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It felt good to back at the CJC after nine weeks away and all the more so when I discovered that the Steve Barry Quartet was playing. Since attending my last CJC gig I had travelled 40,173 kilometres (as the crow flies), journeyed through ten very different countries, confused innumerable people along the way with my slender grasp of their deliciously exotic languages (including American English); I visited six Jazz clubs and numerous jazz bars, experienced hundreds of poetry encounters – travelled on more ships, trains and planes than I can remember and wore out a brand new pair of shoes. In spite of feeling befuddled and seeing at least two of everything, I decided that a dose of improvised music might impose a semblance of order on my disordered senses. Still jet lagged I drove expectantly into the city, surprised to find that dozens of large buildings had been sneakily removed in my absence. The Albion stood precariously on a precipice – all nearby buildings gone without a trace; giving the block the appearance of a toothless grin; apart from one well-worn molar.

No one is ever going to be disappointed by a Steve Barry  gig, an adventurous and constantly evolving pianist and composer. I was also delighted that he was featuring Martin Kay, a gifted and adventurous saxophonist. As the lights went down and the music washed over me, order returned. My neurones settled into familiar grooves as I felt myself exploring the sound and it’s endless possibilities. I closed my eyes for a moment, but on opening them saw the strangest apparition. The jet lag was far worse than I thought because a young woman appeared to be gyrating dangerously across my vision – her long hair flying in all directions. She lurched one way and then another, at times bent double, her movements so erratic that I decided that it was probably a mirage brought on by crossing too many time zones.barry-2016-121

She rushed here and there, dancing (well sort of), a look of strained intensity on her face, eventually deciding to up the ante by falling heavily onto the tables and sending my equipment and drinks flying. A guiding hand came out of the darkness and led her away to a corner where she sat forlorn and motionless – at least for a few minutes. As a finale and before anyone could restrain her, she sprinted toward the band, launching herself free of gravity. This weightless state lasted mere seconds, then an untidy crash followed as she fell heavily into the centre of the bandstand – a slow motion train wreck in an odd time signature.

What impressed me enormously was the composure of the band. Grinning from ear to ear they played on, never missing a beat – true improvisers, reacting to and utilising the moment. Barry has accumulated many accolades and awards over recent years but he is never one to rest on his laurels; spending the last year composing – finding new ways to express his evolving musical ideas. The music was superb, ranging from open and free to adventurous standards, beguiling, labyrinthine. The gig guide had accurately described Barry’s compositions as modernism, melodicism and minimalism combined. As themes were probed and developed, new soundscapes opened up. The addition of the gifted Martin Kay an asset, enabling a fuller realisation of Barry’s vision.barry-2016-122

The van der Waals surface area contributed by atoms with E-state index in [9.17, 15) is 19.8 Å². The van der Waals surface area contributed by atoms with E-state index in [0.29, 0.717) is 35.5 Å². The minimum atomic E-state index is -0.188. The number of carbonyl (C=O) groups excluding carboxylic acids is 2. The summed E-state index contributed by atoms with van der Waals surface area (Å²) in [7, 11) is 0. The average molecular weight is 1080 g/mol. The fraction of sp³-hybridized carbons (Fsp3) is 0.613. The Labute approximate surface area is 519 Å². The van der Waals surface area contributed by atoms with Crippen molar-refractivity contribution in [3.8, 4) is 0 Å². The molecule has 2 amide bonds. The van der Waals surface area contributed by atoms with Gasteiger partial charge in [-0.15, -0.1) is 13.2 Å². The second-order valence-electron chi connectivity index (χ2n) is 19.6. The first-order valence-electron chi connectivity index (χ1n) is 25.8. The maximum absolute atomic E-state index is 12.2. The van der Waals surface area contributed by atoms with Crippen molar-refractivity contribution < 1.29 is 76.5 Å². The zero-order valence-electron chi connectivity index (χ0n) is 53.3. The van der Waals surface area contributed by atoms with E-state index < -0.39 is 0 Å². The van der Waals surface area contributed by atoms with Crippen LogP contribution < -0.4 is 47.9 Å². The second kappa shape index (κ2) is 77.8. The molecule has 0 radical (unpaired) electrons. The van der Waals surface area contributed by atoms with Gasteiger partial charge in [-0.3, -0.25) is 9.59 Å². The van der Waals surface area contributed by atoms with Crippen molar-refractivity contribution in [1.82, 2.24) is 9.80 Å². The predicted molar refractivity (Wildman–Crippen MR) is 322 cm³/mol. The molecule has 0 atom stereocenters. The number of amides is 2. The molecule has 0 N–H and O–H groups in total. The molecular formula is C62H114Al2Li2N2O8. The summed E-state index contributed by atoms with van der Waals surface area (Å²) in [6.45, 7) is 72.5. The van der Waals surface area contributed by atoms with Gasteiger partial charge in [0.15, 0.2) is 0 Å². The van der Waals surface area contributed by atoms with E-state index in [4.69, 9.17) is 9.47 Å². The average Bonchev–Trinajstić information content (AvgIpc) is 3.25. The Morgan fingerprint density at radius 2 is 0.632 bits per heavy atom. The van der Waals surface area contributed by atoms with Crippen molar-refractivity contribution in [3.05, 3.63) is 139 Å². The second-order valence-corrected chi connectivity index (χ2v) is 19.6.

Kay was on alto for this gig, bringing every ounce of his considerable talent to bear as we experienced his full-throated sound. His solos took us deep inside the music and at times he utilised extended technique. His use of multi-phonics was impressive but never gratuitous, adding colour and fresh dimensions to the innovative compositions. A piano does not have the freedom of a saxophone in this regard, but Barry played off the others with increasing intensity during his solos. The contrast was extremely pleasing. On bass was Cameron McArthur and on drums Andy Keegan, both performing like the veterans they are. McArthur is a regular and popular at the CJC (deservedly so). Keegan we see less, but on the basis of Wednesday nights performance I would hope to see him more often. This was complex though accessible music and well rendered. Barry’s year of hibernation has been a fruitful one.

A seldom played standard Juju (Wayne Shorter) was marvelous. The angularity and endlessly unexpected turns paying Shorter deep respect. This gig showcased musicality at the highest level (and with the added benefit of some impromptu free fall performance art thrown in).  I was glad to be back home for this.

I heard quite a bit of music while travelling and I also heard the varying cadences of the spoken word along the way (especially in poetry). In Vienna I heard a the cross-pollination of Americana and European folk rhythms (Chico Freeman), in the Bimhuis Amsterdam I heard Euro Free Jazz (Frank von Bimmel and Han Bennink) – in Gdansk I heard improvised music that was Polka infused. Improvised music is a universal phenomena but it has regional dialects. I like our Australasian dialect very much.

Steve Barry Quartet: Steve Barry (piano, compositions), Martin Kay (alto saxophone, compositions), Cameron McArthur (upright bass), Andy Keegan (drums). The gig took place on 26th October 2016 at the Albion Hotel basement – CJC (Creative Jazz Club).

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